What distils a culture? Looking around the variation of stalls in the main foyer of Nordicana 2015, aside from the gimmick of an exported commodity (in this instance, the ‘Nordic Noir’ brand), it would seem that food and the iconic artefacts that constitute the national sights pretty much sum it up.

Returning for a third year, and steered under different guiding hands after the widely-accepted debacle of 2014’s event in Brick Lane’s Old Truman Brewery, the Art Deco glamour of Stepney’s Troxy took up this residence.

The first thing to notice about its new home, is that the temperature is warm. Although the iciness of the Nordic Noir genre is part of its seductive charm, the freezing temperatures encountered last year made attendees feel as though they were stood on the Oresund Bridge in the middle of the night, wearing only a t-shirt, shorts and flip flops. It wasn’t pleasant. This was. Secondly, everything worked. Thirdly, everyone could see the films. So far, so very good. 

As to be expected, ticket holders were greeted by a programme packed with talent running across the gamut of the scene; ranging from the notable success stories that broke the brand out (The Killing’s Sofie Grabol), existing bankable hits (The Bridge’s Sofia Helin) to newer entrants to the hallowed company (Moa Gammel of ITV’s upcoming Jordskott) and many more besides.

In addition to the Q&As, there were signings, screenings of 1864’s penultimate episode, exclusive premieres of The Legacy season 2 and new dramas, such as the aforementioned Jordskott, Witnesses and The Saboteurs.

The fact that the attendance numbers were significantly less than previous editions can be made the subject of endless conjecture. Is this a consequence of a scene past its prime? Or a once-bitten/twice-shy public taking cautious heed of the calamities of the last festival? Or is it simply due to the fact that it has shifted from the atmospheric chilliness of February to the bright, beaming sunshine of early June?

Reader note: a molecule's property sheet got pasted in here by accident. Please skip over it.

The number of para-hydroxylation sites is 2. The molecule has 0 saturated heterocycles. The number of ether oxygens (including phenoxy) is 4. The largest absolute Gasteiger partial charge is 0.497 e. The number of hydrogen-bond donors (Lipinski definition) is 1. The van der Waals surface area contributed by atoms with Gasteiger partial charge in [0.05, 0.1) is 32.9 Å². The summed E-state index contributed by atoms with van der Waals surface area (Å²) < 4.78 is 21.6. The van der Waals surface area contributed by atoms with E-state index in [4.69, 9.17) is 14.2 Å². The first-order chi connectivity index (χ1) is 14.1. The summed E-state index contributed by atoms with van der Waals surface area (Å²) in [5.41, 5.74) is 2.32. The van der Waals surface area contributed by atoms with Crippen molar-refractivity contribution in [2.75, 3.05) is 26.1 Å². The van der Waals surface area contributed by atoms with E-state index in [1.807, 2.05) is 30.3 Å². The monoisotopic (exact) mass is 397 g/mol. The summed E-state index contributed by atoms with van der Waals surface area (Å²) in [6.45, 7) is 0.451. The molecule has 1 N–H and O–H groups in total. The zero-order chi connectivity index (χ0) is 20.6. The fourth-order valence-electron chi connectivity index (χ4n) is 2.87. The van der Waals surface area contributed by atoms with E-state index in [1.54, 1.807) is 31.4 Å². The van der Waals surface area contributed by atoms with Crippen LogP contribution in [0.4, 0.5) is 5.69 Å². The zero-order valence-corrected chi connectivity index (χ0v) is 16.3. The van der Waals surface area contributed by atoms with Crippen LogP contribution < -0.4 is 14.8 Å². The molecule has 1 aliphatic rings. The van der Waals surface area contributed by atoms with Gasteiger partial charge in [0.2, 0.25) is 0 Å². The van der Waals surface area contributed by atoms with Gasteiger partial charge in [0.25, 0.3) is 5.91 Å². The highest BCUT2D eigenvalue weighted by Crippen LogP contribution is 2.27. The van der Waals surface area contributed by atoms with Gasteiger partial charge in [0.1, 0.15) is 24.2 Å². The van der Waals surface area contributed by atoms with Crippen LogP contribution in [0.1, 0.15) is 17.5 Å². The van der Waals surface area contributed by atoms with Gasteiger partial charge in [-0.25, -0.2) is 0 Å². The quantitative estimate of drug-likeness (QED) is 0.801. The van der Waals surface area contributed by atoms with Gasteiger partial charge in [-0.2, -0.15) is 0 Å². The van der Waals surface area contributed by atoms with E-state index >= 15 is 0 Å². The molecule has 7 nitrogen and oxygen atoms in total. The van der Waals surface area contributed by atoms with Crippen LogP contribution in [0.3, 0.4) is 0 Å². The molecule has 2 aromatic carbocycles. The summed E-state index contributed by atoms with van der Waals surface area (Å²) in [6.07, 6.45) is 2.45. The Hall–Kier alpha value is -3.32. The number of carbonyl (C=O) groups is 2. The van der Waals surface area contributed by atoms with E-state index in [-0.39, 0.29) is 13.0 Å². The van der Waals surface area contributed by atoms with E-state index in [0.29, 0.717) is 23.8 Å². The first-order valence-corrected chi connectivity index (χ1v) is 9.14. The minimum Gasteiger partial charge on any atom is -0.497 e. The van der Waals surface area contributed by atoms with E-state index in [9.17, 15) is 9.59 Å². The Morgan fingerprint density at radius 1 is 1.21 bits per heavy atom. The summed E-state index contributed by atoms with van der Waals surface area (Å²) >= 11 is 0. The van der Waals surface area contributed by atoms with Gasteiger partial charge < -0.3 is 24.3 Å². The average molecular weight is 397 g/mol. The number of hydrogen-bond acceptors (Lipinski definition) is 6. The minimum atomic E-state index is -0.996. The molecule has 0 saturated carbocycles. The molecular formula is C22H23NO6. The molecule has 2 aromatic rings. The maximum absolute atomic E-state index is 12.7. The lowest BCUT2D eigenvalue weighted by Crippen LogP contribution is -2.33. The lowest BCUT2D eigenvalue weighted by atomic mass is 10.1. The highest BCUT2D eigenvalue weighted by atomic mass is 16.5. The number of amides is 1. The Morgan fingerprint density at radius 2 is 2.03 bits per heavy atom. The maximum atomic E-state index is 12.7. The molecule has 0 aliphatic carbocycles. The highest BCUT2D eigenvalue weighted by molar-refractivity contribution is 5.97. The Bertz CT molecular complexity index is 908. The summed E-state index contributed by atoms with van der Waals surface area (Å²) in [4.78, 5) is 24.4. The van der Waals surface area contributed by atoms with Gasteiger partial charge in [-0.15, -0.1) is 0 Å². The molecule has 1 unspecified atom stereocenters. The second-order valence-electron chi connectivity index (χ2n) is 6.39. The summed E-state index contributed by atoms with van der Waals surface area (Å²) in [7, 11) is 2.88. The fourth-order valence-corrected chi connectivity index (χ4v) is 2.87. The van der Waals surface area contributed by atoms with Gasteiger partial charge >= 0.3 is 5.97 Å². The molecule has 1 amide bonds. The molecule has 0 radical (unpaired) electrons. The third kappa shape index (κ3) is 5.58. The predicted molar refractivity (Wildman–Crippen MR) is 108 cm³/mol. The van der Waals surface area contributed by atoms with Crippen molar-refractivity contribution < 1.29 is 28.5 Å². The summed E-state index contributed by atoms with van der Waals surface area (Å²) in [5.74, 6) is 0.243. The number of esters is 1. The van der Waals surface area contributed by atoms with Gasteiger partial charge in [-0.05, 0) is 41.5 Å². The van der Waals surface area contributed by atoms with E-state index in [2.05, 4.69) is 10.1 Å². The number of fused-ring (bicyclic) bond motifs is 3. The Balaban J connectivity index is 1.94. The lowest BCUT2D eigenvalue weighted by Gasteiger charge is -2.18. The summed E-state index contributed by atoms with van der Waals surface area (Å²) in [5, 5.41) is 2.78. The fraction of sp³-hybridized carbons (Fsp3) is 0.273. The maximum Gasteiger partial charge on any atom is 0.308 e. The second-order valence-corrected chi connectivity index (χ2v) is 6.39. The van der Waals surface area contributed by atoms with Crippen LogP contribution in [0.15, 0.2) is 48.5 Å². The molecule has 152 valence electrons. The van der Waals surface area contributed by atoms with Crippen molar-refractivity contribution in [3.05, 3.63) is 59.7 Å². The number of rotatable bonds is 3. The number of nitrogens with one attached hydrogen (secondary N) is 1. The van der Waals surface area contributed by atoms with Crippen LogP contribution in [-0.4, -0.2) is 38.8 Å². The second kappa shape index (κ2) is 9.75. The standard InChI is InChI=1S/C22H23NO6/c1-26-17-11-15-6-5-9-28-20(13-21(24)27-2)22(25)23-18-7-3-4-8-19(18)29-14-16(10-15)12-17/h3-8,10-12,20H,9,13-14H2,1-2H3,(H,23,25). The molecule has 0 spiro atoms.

In order to comprehend any decline, perhaps consideration should be given to Nordic Noir’s essence. What has made this scene a success? And how does it hold onto its mantle as the esteemed, thoughtful cousin to American television’s decade-and-a-half long renaissance? To mull over these questions, is to analyse what it is that foreign audiences appreciate in Scandi-centric drama.

Whilst the lo-fi, grainy and earthy thrills of Nordic Noir has born a cross-cultural phenomenon, newer work, such as 1864 represents a noticeable shift. It is home to the most auspicious, silky and grandiose of production values yet seen from this corner of the European continent. Oozing the spoils of the gargantuan budget (the largest in Danish television history), this sprawling historical epic has an ensemble to justify the expenses sheet. It may have been criticised for its lacklustre dialogue, but there is no denying an ambitious streak that embraces the old Reithian values ‘to educate, to inform and to entertain’.

A grand reach was also palpable in the advance screening of The Saboteurs. This 1940s set war drama bounds across nations with a peripatetic narrative that even Jason Bourne might balk at. Its luxurious feel is impressive, however, and the first episode screened here highlighted the classy qualities of discernment and care. Anna Friel emerges late-on and, all in all, the signposts point toward an engrossing piece of television drama.

Jordskott, a huge hit in its native country (a hit in Sweden is classed as 800,000 viewers. This was regularly securing 1.6 million), showed more than enough traditional qualities alongside some interesting leftfield turns. The first episode portrayed ample evidence of a Lynchian influence pulling the production’s strings. Eerie, realistic and yet also fantastical, it will be a series to mark in the diary. In fact, it has already been commissioned for a second season.

Away from the screen, the talks were illuminating, with everything from The Legacy’s Trine Dyrholm talking about working with Vinterberg on the Dogme 95 expounding, and highly revered, Festen, to Grabol discussing the political backdrop of that jumper and much, much more.

Those who chose to stay away due to the farce of last year cannot be blamed for doing so. But they have missed out. Not only was this an incalculable improvement over the previous edition, but it showcased an industry that maintains a very high bar of quality.

Nordicana’s reputation has been restored. Nordic Noir’s reputation has been enhanced. It shows a promising future, Borgen or no Borgen. This was an event that celebrated and inspired in equal measure and it would be good to have it back next year.